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Friday, February 28, 2020  Spokane, Washington  Est. May 19, 1883
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House call: Here’s the 411 on hepatitis A, B and C

UPDATED: Thu., Nov. 28, 2019

Spokane Regional Health District nurse Kira Lewis prepares hepatitis vaccinations on Aug. 6 at the House of Charity. (Dan Pelle / The Spokesman-Review)
Spokane Regional Health District nurse Kira Lewis prepares hepatitis vaccinations on Aug. 6 at the House of Charity. (Dan Pelle / The Spokesman-Review)
By Dr. Bob Riggs For The Spokesman-Review

According to the Spokane Regional Health District, Spokane is currently experiencing an outbreak of hepatitis A. Although this outbreak is primarily affecting people who are experiencing homelessness, it is still a good idea to be aware of how this infection is spread and its symptoms.

It’s also a good time to talk about all the forms of viral hepatitis and how to prevent infection. Hepatitis A is mostly spread when undetectable amounts of the feces from an infected person contaminate objects, food or drinks and then get swallowed.

It is easy to infect others living in the same household. Close personal contact, such as sex or caring for a person who is infected, can expose you to infection, too. Hepatitis B is more often spread by sex or contact with blood, and hepatitis C is mostly spread now through contaminated needles that are used in drug abuse and home done tattoos.

The symptoms of acute viral hepatitis – A, B or C – can include jaundice (a yellow discoloration of the skin and whites of the eyes), pasty clay-colored stools, dark urine, abdominal pain, fever, fatigue, loss of appetite, nausea, vomiting, diarrhea and joint pain. Once you recover from hepatitis A, you are immune for life and are no longer contagious.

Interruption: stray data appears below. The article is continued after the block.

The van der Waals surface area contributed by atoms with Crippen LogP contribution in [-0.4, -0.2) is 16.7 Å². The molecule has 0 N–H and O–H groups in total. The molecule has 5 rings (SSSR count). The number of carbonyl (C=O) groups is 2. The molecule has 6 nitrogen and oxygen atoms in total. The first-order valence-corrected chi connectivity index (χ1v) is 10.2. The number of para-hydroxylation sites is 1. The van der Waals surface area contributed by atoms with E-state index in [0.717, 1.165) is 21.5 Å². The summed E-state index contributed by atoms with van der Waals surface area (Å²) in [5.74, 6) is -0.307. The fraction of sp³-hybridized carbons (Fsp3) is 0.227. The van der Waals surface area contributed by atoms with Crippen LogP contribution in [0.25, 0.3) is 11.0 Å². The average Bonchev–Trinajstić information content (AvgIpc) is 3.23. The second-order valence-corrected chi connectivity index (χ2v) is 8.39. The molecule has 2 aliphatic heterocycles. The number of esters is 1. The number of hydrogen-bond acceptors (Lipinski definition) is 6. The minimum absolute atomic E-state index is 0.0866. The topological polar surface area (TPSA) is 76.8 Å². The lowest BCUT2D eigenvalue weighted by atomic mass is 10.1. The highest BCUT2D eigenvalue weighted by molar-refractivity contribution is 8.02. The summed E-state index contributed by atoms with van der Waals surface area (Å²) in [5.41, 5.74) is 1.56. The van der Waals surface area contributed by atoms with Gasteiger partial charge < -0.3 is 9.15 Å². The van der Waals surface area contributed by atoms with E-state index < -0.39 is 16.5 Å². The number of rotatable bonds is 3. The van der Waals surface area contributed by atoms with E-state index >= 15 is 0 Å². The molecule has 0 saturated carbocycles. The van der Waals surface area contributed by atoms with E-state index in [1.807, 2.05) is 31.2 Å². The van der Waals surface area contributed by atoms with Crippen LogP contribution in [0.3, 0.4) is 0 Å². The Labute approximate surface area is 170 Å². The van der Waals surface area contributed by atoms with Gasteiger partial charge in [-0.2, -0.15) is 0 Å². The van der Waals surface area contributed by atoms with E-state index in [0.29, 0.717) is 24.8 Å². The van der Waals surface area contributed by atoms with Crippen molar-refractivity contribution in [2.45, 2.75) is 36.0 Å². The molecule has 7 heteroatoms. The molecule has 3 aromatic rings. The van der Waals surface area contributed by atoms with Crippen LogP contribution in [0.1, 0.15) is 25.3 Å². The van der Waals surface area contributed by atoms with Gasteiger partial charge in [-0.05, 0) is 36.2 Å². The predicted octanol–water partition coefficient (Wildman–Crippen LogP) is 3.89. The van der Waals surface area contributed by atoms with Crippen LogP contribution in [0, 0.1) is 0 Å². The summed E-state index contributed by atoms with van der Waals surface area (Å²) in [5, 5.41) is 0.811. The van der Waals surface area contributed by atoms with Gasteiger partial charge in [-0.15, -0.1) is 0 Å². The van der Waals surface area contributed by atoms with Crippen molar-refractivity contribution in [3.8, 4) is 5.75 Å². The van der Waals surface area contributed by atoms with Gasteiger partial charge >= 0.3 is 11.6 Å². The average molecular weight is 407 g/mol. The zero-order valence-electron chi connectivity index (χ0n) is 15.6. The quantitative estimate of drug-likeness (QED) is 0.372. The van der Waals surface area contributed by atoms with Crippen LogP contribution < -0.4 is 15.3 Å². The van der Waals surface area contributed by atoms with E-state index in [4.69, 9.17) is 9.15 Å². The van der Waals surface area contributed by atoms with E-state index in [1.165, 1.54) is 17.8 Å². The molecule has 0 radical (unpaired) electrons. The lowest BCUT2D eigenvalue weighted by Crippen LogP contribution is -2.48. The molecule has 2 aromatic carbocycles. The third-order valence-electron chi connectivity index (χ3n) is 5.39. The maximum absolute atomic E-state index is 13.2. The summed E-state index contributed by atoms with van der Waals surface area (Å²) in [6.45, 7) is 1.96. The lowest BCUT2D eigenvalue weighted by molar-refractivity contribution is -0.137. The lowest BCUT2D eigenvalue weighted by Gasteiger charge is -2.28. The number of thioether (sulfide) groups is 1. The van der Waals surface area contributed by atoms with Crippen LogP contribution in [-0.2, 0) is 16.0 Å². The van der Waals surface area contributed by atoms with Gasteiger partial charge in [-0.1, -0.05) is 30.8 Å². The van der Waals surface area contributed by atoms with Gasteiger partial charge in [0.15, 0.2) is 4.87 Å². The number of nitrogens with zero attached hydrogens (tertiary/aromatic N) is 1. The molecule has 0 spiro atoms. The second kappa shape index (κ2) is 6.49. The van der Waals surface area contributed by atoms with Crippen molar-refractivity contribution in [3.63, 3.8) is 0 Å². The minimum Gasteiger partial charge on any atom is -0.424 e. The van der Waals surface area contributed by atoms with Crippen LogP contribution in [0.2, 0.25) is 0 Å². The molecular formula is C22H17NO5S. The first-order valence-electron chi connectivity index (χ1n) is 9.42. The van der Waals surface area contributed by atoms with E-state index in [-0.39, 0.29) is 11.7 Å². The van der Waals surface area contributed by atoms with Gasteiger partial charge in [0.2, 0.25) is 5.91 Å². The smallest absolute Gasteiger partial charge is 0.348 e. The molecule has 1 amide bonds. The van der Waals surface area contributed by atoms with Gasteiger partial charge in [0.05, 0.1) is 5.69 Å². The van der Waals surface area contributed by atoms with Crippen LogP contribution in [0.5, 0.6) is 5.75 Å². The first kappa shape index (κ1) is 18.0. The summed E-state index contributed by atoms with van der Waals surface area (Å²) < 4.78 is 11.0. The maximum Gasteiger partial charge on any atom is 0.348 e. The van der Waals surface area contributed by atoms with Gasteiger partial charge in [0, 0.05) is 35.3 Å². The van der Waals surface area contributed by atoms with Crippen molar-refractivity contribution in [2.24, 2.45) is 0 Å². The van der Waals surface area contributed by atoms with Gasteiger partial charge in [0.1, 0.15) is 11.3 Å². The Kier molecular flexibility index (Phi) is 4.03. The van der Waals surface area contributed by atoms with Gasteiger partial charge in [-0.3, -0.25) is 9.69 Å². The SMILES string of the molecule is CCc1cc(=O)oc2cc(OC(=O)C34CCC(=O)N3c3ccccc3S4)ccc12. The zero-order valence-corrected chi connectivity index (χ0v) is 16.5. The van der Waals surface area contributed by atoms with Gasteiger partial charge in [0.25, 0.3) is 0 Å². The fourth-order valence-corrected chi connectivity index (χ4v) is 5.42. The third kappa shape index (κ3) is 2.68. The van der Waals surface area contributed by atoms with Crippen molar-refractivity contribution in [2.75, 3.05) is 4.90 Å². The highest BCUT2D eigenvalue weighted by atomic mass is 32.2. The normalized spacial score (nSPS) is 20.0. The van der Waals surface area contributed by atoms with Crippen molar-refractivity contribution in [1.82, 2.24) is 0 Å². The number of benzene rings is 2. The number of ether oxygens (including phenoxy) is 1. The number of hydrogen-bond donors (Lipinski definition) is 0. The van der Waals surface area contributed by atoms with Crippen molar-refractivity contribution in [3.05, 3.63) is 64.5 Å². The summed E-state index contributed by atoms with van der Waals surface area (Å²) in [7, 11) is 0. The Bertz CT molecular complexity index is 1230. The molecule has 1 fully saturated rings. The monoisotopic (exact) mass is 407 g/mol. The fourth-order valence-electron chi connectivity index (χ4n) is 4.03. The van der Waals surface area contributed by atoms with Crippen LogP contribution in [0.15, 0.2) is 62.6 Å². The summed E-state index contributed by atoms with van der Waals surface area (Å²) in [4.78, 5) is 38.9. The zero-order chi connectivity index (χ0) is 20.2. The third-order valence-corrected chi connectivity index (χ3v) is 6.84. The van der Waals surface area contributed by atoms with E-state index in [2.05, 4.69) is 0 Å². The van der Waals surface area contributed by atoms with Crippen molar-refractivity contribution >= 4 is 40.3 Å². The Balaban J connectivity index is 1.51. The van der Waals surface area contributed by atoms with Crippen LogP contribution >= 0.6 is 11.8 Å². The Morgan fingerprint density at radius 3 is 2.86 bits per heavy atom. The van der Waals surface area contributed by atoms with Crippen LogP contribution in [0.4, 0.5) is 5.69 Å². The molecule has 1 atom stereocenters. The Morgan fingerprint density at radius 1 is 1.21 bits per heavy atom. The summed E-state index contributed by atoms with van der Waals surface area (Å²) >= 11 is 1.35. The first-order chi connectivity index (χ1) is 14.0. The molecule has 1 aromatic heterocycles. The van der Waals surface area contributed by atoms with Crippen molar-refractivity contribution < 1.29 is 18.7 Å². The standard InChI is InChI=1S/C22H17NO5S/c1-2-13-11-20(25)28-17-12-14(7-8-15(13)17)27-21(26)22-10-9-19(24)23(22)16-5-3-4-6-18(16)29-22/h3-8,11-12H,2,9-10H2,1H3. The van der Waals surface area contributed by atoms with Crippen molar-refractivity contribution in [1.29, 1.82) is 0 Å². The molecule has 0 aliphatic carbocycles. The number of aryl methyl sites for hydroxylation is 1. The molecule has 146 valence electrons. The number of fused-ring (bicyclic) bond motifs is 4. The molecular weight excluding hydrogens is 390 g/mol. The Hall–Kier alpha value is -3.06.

Complicating things is that a substantial number of infected people have few or no symptoms but are still contagious. This is especially true of hepatitis C. In some cases, acute infection can cause liver failure and death, so it is important to seek medical treatment if you think you have been infected with any of the hepatitis viruses.

The most effective way to prevent hepatitis A is by vaccination. There are two vaccines available. One covers only hepatitis A and the other covers hepatitis A and B. Both require more than one injection over time to provide long-term protection against infection. There is no vaccine for hepatitis C yet.

If you have hepatitis thoroughly wash your hands after using the toilet and before preparing food or eating to prevent spreading the infection to others. Even if you don’t have hepatitis you should wash your hands after pooping or peeing; of course, you know that.

Thoroughly disinfecting surfaces that are touched often (especially in places that a lot of people frequent) can help prevent the spread of hepatitis A. Not all cleaning products kill the virus, so if you are concerned, check labels for “effective against hepatitis A.”

A gallon of water freshly mixed with 3/4 cup chlorine bleach is effective for disinfecting surfaces for hepatitis A, B and C. Our local health district has several helpful resources about hepatitis A at

In addition to the acute symptoms, hepatitis B and C can cause chronic disease, as well. The younger a person is infected with hepatitis B, the more likely he or she is to develop chronic hepatitis B. According to the World Health Organization, for infected infants, 80% to 90% will go on to develop a chronic hepatitis.

For children ages 1 to 5, it’s 30% to 50%, and for adults 19 years and older, it’s less than 5%. That is why we routinely vaccinate all newborns to hepatitis B. About 55% to 85% of people with acute hepatitis C go on to develop chronic hepatitis.

Chronic hepatitis B and C can cause ongoing acute symptoms or no symptoms whatsoever for as long as 20 or 30 years. It also can cause liver scarring (cirrhosis) and liver cancer, which affects 15% to 25% of people infected with chronic hepatitis B or C.

Cirrhosis and liver cancer may not cause symptoms until disease is advanced. There are now treatments for hepatitis B and C that are effective, but prevention is the better choice.

Editor’s note: This story was changed on Thursday, Nov. 29, 2019, to correct which form of hepatitis newborns are vaccinated for.

Bob Riggs is a family medicine physician at Kaiser Permanente’s Riverfront Medical Center. His column appears biweekly in The Spokesman-Review.

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